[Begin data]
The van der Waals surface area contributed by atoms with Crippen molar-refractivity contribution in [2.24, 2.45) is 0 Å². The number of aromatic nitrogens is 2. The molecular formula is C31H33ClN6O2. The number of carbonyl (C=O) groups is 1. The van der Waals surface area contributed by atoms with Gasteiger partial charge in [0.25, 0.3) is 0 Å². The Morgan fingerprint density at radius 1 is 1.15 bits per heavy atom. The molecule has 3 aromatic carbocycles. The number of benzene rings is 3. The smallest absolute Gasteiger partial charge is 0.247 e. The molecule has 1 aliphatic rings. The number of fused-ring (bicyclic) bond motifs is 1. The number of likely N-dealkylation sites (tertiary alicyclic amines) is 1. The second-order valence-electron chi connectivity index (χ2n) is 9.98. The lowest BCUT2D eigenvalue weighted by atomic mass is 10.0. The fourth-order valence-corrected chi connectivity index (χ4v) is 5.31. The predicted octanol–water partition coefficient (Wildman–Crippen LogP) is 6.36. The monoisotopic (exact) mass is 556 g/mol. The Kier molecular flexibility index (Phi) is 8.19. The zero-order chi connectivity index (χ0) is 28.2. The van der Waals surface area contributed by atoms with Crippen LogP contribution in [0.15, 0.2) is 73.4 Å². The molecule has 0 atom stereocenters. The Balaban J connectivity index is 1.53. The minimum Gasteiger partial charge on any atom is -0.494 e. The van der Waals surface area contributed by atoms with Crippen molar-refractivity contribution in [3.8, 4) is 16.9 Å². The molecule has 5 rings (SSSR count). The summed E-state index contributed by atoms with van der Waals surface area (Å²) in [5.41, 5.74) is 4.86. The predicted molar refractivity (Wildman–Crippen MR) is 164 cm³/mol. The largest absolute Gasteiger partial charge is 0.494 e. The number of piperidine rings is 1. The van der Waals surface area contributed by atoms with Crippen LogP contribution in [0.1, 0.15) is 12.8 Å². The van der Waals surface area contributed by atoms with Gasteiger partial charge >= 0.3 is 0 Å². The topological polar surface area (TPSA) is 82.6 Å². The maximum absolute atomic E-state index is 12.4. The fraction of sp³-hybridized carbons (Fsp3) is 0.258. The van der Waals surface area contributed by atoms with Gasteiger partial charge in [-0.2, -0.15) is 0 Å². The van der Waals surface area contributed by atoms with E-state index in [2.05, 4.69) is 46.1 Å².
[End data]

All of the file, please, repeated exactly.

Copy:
The van der Waals surface area contributed by atoms with Crippen molar-refractivity contribution in [2.24, 2.45) is 0 Å². The number of aromatic nitrogens is 2. The molecular formula is C31H33ClN6O2. The number of carbonyl (C=O) groups is 1. The van der Waals surface area contributed by atoms with Gasteiger partial charge in [0.25, 0.3) is 0 Å². The Morgan fingerprint density at radius 1 is 1.15 bits per heavy atom. The molecule has 3 aromatic carbocycles. The number of benzene rings is 3. The smallest absolute Gasteiger partial charge is 0.247 e. The molecule has 1 aliphatic rings. The number of fused-ring (bicyclic) bond motifs is 1. The number of likely N-dealkylation sites (tertiary alicyclic amines) is 1. The second-order valence-electron chi connectivity index (χ2n) is 9.98. The lowest BCUT2D eigenvalue weighted by atomic mass is 10.0. The fourth-order valence-corrected chi connectivity index (χ4v) is 5.31. The predicted octanol–water partition coefficient (Wildman–Crippen LogP) is 6.36. The monoisotopic (exact) mass is 556 g/mol. The Kier molecular flexibility index (Phi) is 8.19. The zero-order chi connectivity index (χ0) is 28.2. The van der Waals surface area contributed by atoms with Crippen LogP contribution in [0.15, 0.2) is 73.4 Å². The molecule has 0 atom stereocenters. The Balaban J connectivity index is 1.53. The minimum Gasteiger partial charge on any atom is -0.494 e. The van der Waals surface area contributed by atoms with Crippen molar-refractivity contribution in [3.8, 4) is 16.9 Å². The molecule has 5 rings (SSSR count). The summed E-state index contributed by atoms with van der Waals surface area (Å²) in [5.41, 5.74) is 4.86. The predicted molar refractivity (Wildman–Crippen MR) is 164 cm³/mol. The largest absolute Gasteiger partial charge is 0.494 e. The number of piperidine rings is 1. The van der Waals surface area contributed by atoms with Crippen LogP contribution in [0.1, 0.15) is 12.8 Å². The van der Waals surface area contributed by atoms with Gasteiger partial charge >= 0.3 is 0 Å². The topological polar surface area (TPSA) is 82.6 Å². The maximum absolute atomic E-state index is 12.4. The fraction of sp³-hybridized carbons (Fsp3) is 0.258. The van der Waals surface area contributed by atoms with Gasteiger partial charge in [-0.2, -0.15) is 0 Å². The van der Waals surface area contributed by atoms with E-state index in [2.05, 4.69) is 46.1 Å².